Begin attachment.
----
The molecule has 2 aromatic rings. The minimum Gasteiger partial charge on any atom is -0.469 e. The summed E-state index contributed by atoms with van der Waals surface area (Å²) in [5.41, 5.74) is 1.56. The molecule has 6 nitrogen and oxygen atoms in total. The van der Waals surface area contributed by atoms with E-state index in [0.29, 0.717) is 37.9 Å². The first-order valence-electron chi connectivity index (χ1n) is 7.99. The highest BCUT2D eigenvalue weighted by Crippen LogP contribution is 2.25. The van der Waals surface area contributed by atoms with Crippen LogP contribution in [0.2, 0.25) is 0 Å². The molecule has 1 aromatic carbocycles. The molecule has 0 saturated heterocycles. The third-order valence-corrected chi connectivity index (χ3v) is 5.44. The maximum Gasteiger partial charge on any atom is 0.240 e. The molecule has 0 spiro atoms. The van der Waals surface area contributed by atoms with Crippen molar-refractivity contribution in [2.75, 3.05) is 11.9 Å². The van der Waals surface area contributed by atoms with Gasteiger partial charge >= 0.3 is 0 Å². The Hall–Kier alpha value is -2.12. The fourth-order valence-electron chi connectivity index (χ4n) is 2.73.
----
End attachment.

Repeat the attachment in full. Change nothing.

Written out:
The molecule has 2 aromatic rings. The minimum Gasteiger partial charge on any atom is -0.469 e. The summed E-state index contributed by atoms with van der Waals surface area (Å²) in [5.41, 5.74) is 1.56. The molecule has 6 nitrogen and oxygen atoms in total. The van der Waals surface area contributed by atoms with E-state index in [0.29, 0.717) is 37.9 Å². The first-order valence-electron chi connectivity index (χ1n) is 7.99. The highest BCUT2D eigenvalue weighted by Crippen LogP contribution is 2.25. The van der Waals surface area contributed by atoms with Crippen LogP contribution in [0.2, 0.25) is 0 Å². The molecule has 1 aromatic carbocycles. The molecule has 0 saturated heterocycles. The third-order valence-corrected chi connectivity index (χ3v) is 5.44. The maximum Gasteiger partial charge on any atom is 0.240 e. The molecule has 0 spiro atoms. The van der Waals surface area contributed by atoms with Crippen molar-refractivity contribution in [2.75, 3.05) is 11.9 Å². The van der Waals surface area contributed by atoms with Gasteiger partial charge >= 0.3 is 0 Å². The Hall–Kier alpha value is -2.12. The fourth-order valence-electron chi connectivity index (χ4n) is 2.73.